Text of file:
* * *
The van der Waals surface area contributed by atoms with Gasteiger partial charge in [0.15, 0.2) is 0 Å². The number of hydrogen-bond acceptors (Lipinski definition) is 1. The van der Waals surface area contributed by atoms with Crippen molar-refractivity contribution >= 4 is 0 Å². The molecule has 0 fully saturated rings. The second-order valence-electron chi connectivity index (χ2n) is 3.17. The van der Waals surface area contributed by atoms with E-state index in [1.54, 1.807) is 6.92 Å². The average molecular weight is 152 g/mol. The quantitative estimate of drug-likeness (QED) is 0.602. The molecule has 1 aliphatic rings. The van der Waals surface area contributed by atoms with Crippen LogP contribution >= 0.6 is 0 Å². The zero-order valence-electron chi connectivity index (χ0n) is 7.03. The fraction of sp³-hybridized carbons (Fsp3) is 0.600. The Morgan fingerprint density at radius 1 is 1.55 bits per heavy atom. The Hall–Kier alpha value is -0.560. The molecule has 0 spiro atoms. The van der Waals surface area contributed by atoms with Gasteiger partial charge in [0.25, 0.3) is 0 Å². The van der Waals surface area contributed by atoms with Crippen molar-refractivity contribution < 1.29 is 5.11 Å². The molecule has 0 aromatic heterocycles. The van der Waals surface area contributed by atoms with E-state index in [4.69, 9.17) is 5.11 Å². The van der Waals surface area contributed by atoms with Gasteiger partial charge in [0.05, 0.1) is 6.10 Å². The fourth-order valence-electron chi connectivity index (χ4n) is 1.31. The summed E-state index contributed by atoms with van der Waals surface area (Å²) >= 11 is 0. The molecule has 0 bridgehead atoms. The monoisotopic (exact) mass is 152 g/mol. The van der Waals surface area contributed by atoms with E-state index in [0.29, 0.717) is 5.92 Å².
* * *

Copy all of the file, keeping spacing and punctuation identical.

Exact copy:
The van der Waals surface area contributed by atoms with Gasteiger partial charge in [0.15, 0.2) is 0 Å². The number of hydrogen-bond acceptors (Lipinski definition) is 1. The van der Waals surface area contributed by atoms with Crippen molar-refractivity contribution >= 4 is 0 Å². The molecule has 0 fully saturated rings. The second-order valence-electron chi connectivity index (χ2n) is 3.17. The van der Waals surface area contributed by atoms with E-state index in [1.54, 1.807) is 6.92 Å². The average molecular weight is 152 g/mol. The quantitative estimate of drug-likeness (QED) is 0.602. The molecule has 1 aliphatic rings. The van der Waals surface area contributed by atoms with Crippen LogP contribution >= 0.6 is 0 Å². The zero-order valence-electron chi connectivity index (χ0n) is 7.03. The fraction of sp³-hybridized carbons (Fsp3) is 0.600. The Morgan fingerprint density at radius 1 is 1.55 bits per heavy atom. The Hall–Kier alpha value is -0.560. The molecule has 0 spiro atoms. The van der Waals surface area contributed by atoms with Gasteiger partial charge in [0.25, 0.3) is 0 Å². The van der Waals surface area contributed by atoms with Crippen molar-refractivity contribution < 1.29 is 5.11 Å². The molecule has 0 aromatic heterocycles. The van der Waals surface area contributed by atoms with E-state index in [4.69, 9.17) is 5.11 Å². The van der Waals surface area contributed by atoms with Gasteiger partial charge in [0.05, 0.1) is 6.10 Å². The fourth-order valence-electron chi connectivity index (χ4n) is 1.31. The summed E-state index contributed by atoms with van der Waals surface area (Å²) >= 11 is 0. The molecule has 0 bridgehead atoms. The monoisotopic (exact) mass is 152 g/mol. The van der Waals surface area contributed by atoms with E-state index in [0.29, 0.717) is 5.92 Å².